Brain stimulation counteracts dangerous side effect of seizures

This article is republished from Yale News. For questions, please contact Bill Hathaway at william.hathaway@yale.edu.

Loss of consciousness is a common and dangerous side effect of epileptic seizures. A new Yale-led study, however, shows that activation of electrodes in key brain areas can awaken rats with induced seizures.

“At least a quarter of people with epilepsy have seizures that can’t be controlled,” said Dr. Hal Blumenfeld, professor of neurology, neurobiology, and neurosurgery, and senior author of the study. “Our hope is that for this population, brain stimulation can help reduce injuries and deaths that result from a loss of consciousness.” Blumenfeld and colleagues brought rats back to consciousness after seizures by stimulating the thalamus and areas of the brain stem known to play a role in wakefulness. The rats immediately began to explore their cages again. Additional testing needs to be done to determine if such brain stimulation can be conducted safely in humans, he said. There may be as many as 500,000 epilepsy patients in the United States who suffer from chronic, treatment-resistant seizures, Blumenfeld estimated. These patients might be aided by implants of electrodes that could prevent loss of consciousness during and follow seizures, he said. Lead author of the paper is Yale’s Abhijeet Gummadavelli. Primary funding for the research was provided by the National Institutes of Health. Read a Q&A with Dr. Hal Blumenfeld about epilepsy and consciousness.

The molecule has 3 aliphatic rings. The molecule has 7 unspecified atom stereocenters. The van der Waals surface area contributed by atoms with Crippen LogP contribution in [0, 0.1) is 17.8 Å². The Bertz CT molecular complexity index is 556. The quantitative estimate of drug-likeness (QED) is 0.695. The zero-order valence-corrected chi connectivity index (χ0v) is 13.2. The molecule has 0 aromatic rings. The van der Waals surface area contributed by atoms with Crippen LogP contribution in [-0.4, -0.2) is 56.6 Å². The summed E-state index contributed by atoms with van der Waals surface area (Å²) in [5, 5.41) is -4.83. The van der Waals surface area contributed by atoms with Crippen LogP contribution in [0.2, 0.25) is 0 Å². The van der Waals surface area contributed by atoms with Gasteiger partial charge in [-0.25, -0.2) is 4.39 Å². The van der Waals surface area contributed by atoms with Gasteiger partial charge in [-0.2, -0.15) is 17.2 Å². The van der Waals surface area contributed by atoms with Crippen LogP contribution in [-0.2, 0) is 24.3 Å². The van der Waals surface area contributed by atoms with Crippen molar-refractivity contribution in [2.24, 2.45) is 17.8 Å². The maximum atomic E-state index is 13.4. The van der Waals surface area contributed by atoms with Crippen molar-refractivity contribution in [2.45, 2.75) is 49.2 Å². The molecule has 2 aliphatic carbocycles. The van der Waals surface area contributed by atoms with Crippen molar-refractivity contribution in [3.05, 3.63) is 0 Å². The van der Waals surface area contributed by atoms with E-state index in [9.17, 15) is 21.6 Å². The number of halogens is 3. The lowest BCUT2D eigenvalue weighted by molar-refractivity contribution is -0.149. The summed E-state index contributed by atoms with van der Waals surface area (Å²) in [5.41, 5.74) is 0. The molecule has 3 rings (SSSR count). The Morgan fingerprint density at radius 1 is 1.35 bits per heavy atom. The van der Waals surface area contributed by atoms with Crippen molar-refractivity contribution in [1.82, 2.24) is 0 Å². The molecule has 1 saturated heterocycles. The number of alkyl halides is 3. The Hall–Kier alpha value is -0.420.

This article was submitted by Claire M. Bessinger - Van Graan on December 2, 2014.

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Hal Blumenfeld

Mark Loughridge and Michele Williams Professor of Neurology and Professor of Neuroscience and of Neurosurgery